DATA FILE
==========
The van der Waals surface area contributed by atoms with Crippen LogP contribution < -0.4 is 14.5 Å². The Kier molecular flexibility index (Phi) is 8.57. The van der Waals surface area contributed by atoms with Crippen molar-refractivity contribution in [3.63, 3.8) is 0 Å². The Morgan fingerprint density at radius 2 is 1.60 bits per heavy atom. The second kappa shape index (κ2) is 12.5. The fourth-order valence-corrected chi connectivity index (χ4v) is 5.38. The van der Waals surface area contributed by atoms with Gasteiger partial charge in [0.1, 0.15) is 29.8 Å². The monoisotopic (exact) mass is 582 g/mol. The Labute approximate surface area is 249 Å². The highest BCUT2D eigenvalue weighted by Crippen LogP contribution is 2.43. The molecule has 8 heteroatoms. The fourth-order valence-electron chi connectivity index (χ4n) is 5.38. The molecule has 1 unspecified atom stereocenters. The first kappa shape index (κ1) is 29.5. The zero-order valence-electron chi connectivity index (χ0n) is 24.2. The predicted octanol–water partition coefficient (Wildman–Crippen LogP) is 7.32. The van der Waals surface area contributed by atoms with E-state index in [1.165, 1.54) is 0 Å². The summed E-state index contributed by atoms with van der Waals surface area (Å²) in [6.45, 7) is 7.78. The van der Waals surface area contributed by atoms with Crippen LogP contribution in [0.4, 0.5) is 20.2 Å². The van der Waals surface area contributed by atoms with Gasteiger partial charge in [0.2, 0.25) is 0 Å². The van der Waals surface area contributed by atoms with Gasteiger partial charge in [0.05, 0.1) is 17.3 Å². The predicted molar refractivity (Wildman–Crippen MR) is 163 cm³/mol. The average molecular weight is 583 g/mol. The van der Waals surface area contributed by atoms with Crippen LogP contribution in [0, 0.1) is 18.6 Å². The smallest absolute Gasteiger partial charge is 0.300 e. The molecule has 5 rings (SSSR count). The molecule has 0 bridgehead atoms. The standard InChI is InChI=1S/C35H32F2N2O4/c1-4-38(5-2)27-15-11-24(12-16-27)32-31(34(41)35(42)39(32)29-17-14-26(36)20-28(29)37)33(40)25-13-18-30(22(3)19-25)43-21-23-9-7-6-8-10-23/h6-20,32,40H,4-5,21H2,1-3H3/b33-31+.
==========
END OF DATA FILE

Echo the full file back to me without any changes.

The van der Waals surface area contributed by atoms with Crippen LogP contribution < -0.4 is 14.5 Å². The Kier molecular flexibility index (Phi) is 8.57. The van der Waals surface area contributed by atoms with Crippen molar-refractivity contribution in [3.63, 3.8) is 0 Å². The Morgan fingerprint density at radius 2 is 1.60 bits per heavy atom. The second kappa shape index (κ2) is 12.5. The fourth-order valence-corrected chi connectivity index (χ4v) is 5.38. The van der Waals surface area contributed by atoms with Gasteiger partial charge in [0.1, 0.15) is 29.8 Å². The monoisotopic (exact) mass is 582 g/mol. The Labute approximate surface area is 249 Å². The highest BCUT2D eigenvalue weighted by Crippen LogP contribution is 2.43. The molecule has 8 heteroatoms. The fourth-order valence-electron chi connectivity index (χ4n) is 5.38. The molecule has 1 unspecified atom stereocenters. The first kappa shape index (κ1) is 29.5. The zero-order valence-electron chi connectivity index (χ0n) is 24.2. The predicted octanol–water partition coefficient (Wildman–Crippen LogP) is 7.32. The van der Waals surface area contributed by atoms with E-state index in [1.165, 1.54) is 0 Å². The summed E-state index contributed by atoms with van der Waals surface area (Å²) in [6.45, 7) is 7.78. The van der Waals surface area contributed by atoms with Crippen LogP contribution in [0.4, 0.5) is 20.2 Å². The van der Waals surface area contributed by atoms with Gasteiger partial charge in [0.2, 0.25) is 0 Å². The van der Waals surface area contributed by atoms with Gasteiger partial charge in [0.05, 0.1) is 17.3 Å². The predicted molar refractivity (Wildman–Crippen MR) is 163 cm³/mol. The average molecular weight is 583 g/mol. The van der Waals surface area contributed by atoms with Crippen LogP contribution in [0, 0.1) is 18.6 Å². The smallest absolute Gasteiger partial charge is 0.300 e. The molecule has 5 rings (SSSR count). The molecule has 0 bridgehead atoms. The standard InChI is InChI=1S/C35H32F2N2O4/c1-4-38(5-2)27-15-11-24(12-16-27)32-31(34(41)35(42)39(32)29-17-14-26(36)20-28(29)37)33(40)25-13-18-30(22(3)19-25)43-21-23-9-7-6-8-10-23/h6-20,32,40H,4-5,21H2,1-3H3/b33-31+.